In L.A., Black History Month is a time to celebrate Black pride and culture, as well as reflect on all that the African-American community has overcome. While February has already seen several events come and go, there is still a lot left to do, whether one wants to be educated, entertained or just party. From family fun to events driven by art, books, culture, dance, film, history and music there are countless options. Here’s a guide full of BHM events in greater L.A. that will leave you inspired.

(Also see our Culture and Arts sections this week for even more black history-driven events).

The California African American Museum offers mixed-media displays spanning throughout black history, and hosts variety of fascinating and fun events to go with them. On February 19, the museum presents Men in Fashion and Entrepreneurship.” Attendees will hear from fashion-industry professionals T.J. Walker, Carl Jones, Mechael Ferrera and others. The museum will also hold a creative Zines Workshop with Able ARTS Work on February 22. Participants will be able to use art from zines to make a collage about black history. On February 23, Debbie Allen’s Dance Academy DADA Ensemble will perform dances inspired by the museum’s exhibit “Cross Colours: Black Fashion in the 20th Century” and hip hop music. Go to nerd out over literally anything related to famed African-American dancer and choreographer Debbie Allen (the epitome of Black Girl Magic) or to enjoy some smooth moves. Also on February 23, the museum will present a special feature during its monthly book club gathering. In collaboration with the museum’s exhibit “Making Mammy: A Caricature of Black Womanhood, 1840–1940,”  they will discuss celebrated African-American author Roxane Gay’s best-selling memoir Hunger: A Memoir of (My) Body. The event will reflect on the history of racism and stereotyping that Black culture has historically challenged and overcome. CAAM, 600 State Drive, Exposition Park;

(Courtesy CAAM)

Some hidden gems can be found at The Mayme A. Clayton Library and Museum in Culver City. The Clayton Library and Museum houses more than 2 million mixed-media works showcasing African-American culture in the United States. Its current exhibit is titled “Inspired — A Tribute To Trailblazing African American Artist In Los Angeles. On February 23, The Clayton  presents “Celebrating Black Leadership in Culver City,” with guests including State Sen. Holly J. Mitchell, Assemblymember Sydney Kamlager-Dove, Culver City Councilmember Daniel Lee, Culver City Unified School District Superintendent Leslie Lockhart, Culver City School Board Member Summer McBride, Culver City Education Foundation President Melanie Mack and Culver City Chamber of Commerce President Colin Diaz,in conversation. Guided tours of the museum can be scheduled by appointment (310) 202-1647. The Mayme A. Clayton Library and Museum, 4130 Overland Ave., Culver City;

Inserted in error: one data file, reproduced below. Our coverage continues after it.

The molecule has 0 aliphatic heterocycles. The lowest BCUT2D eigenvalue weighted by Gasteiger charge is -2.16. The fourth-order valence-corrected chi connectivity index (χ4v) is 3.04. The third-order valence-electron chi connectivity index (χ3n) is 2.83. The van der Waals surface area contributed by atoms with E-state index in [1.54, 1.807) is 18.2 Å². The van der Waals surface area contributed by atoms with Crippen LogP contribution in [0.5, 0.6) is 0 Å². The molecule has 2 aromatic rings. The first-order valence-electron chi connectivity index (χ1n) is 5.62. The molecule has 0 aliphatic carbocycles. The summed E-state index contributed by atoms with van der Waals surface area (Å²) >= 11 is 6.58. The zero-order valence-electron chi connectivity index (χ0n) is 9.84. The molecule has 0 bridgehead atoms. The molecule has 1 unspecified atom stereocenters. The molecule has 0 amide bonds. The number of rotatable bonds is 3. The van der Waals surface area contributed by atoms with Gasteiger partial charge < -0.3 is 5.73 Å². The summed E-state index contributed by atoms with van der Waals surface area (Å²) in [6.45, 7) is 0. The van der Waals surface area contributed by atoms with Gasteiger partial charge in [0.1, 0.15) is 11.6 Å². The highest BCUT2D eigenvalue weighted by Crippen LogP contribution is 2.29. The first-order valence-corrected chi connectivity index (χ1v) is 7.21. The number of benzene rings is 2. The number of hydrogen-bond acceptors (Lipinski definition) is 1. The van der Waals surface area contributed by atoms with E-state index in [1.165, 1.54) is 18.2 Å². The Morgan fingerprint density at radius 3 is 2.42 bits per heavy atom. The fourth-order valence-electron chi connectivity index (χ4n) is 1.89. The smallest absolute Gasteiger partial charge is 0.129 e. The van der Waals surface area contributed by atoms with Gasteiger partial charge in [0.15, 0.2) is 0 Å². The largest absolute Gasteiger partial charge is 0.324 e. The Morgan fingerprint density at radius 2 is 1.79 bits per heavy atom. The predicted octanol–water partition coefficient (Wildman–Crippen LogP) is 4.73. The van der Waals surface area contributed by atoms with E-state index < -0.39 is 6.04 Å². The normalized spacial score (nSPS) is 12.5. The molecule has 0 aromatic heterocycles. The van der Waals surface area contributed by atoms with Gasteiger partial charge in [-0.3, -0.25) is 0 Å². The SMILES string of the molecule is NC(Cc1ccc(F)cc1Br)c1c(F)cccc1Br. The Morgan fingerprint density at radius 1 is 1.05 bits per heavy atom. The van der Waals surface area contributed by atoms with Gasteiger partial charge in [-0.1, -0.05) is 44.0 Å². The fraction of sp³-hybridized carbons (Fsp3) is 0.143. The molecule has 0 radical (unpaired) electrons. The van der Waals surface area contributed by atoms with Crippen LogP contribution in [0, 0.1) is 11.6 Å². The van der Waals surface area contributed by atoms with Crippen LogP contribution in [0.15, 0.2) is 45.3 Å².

If you happen to want to get your shop on and appreciate Black culture, The Museum of African American Art in Baldwin Hills’ Crenshaw Plaza is for you. Located on the third floor of Macy’s, the museum’s riveting exhibit “No Crystal Stair: The Photography of John Simmons,” with selections from the renowned African-American photographer/cinematographer, will be on display until March 29. The Museum of African American Art, 4005 Crenshaw Blvd., Crenshaw;

The 28th annual Pan African Film & Arts Festival features more than 150 new films from hundreds of artists. The largest Black film festival in the United States enthralls audiences each year with its bold and diverse range of screenings. This year, PAFF runs from through February 23 at Cinemark 15 in Baldwin Hills’ Crenshaw Plaza and features programs including a film competition inspired by John Singleton, and children’s festival (this Saturday and Sunday) screening The Lion King with Dear Basketball and Spider-Verse with Oscar-winning short, Hair Love. The closing night film on the 23rd, will be Lineo Sekeleoane’s Zulu Wedding, about a love triangle involving an arranged marriage to an African king. Tickets: 4020 Marlton Ave., Crenshaw;

Spider-Man: Into the Spider-Verse (Sony Pictures)

The Occidental College Intercultural Community Center will present “The 365 Series: Sonya Renee Taylor” on February 20, 5-7 p.m., in Choi Auditorium. Taylor, who is an author, poet, spoken-word artist, speaker, humanitarian, social-justice activist, educator and the founder ofThe Body is Not An Apology” movement, will focus her talk on radical self-care within activist communities. Choi Auditorium, 1600 Campus Road, Eagle Rock; RSVP for this free event:

Black History Month is the perfect time to learn about some incredible herstories (stories from and about women). Soul Sista Presents: Drop the Beat Black Herstory Month Edition at The Pack Theater is a chance to enjoy humor, music and black women narratives from comedian hosts Marian Yesufu and Sime Oton and comics Ashleigh Shapiro, Ara Michelle, Jasmine Reid, Nathalie Holmes, Kaycee Campbell, Jerrica Long and Ashlei Shyne. The Pack Theater, 6470 Santa Monica Blvd., West Hollywood; Fri., Feb. 21, 8-9 p.m.; RSVP for this free event:

(Courtesy Soul Sista Presents)

Another can’t-miss is “UCLA Luskin Black Caucus Presents: Black Table Talk,” his facilitated group talk welcomes people from different backgrounds to celebrate everything that it means to be black and to discuss black campus life, self-care and love. The event is free and open to the public. Lunch will be provided with RSVP. 337 Charles E Young Drive E., Westwood; Thu., Feb. 27, 12:30-1:30 p.m.;